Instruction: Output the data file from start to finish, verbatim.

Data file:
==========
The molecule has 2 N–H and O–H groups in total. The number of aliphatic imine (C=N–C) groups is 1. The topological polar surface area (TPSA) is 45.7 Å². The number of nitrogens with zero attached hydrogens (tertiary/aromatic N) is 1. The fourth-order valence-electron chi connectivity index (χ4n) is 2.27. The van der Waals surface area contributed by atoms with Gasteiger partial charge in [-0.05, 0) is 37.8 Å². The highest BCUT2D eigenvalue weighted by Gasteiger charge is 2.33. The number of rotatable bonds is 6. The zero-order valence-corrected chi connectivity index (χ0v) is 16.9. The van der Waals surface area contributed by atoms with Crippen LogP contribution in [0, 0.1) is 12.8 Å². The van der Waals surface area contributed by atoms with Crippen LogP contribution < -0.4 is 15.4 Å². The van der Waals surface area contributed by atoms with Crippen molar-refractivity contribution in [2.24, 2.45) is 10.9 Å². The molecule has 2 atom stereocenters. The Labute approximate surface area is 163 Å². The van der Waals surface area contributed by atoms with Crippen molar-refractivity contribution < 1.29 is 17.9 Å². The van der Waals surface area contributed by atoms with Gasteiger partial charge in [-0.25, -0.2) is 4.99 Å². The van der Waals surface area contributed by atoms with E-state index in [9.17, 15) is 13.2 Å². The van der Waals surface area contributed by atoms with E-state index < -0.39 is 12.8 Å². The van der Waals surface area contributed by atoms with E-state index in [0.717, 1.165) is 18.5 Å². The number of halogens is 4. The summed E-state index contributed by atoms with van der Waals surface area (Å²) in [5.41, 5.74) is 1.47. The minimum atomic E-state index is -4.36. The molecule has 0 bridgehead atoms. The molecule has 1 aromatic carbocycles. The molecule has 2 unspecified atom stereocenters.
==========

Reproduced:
The molecule has 2 N–H and O–H groups in total. The number of aliphatic imine (C=N–C) groups is 1. The topological polar surface area (TPSA) is 45.7 Å². The number of nitrogens with zero attached hydrogens (tertiary/aromatic N) is 1. The fourth-order valence-electron chi connectivity index (χ4n) is 2.27. The van der Waals surface area contributed by atoms with Gasteiger partial charge in [-0.05, 0) is 37.8 Å². The highest BCUT2D eigenvalue weighted by Gasteiger charge is 2.33. The number of rotatable bonds is 6. The zero-order valence-corrected chi connectivity index (χ0v) is 16.9. The van der Waals surface area contributed by atoms with Crippen LogP contribution in [0, 0.1) is 12.8 Å². The van der Waals surface area contributed by atoms with Crippen LogP contribution < -0.4 is 15.4 Å². The van der Waals surface area contributed by atoms with Crippen molar-refractivity contribution in [2.24, 2.45) is 10.9 Å². The molecule has 2 atom stereocenters. The Labute approximate surface area is 163 Å². The van der Waals surface area contributed by atoms with Crippen molar-refractivity contribution < 1.29 is 17.9 Å². The van der Waals surface area contributed by atoms with Gasteiger partial charge in [-0.25, -0.2) is 4.99 Å². The van der Waals surface area contributed by atoms with E-state index in [9.17, 15) is 13.2 Å². The van der Waals surface area contributed by atoms with E-state index < -0.39 is 12.8 Å². The van der Waals surface area contributed by atoms with E-state index in [0.717, 1.165) is 18.5 Å². The number of halogens is 4. The summed E-state index contributed by atoms with van der Waals surface area (Å²) in [5.41, 5.74) is 1.47. The minimum atomic E-state index is -4.36. The molecule has 0 bridgehead atoms. The molecule has 1 aromatic carbocycles. The molecule has 2 unspecified atom stereocenters.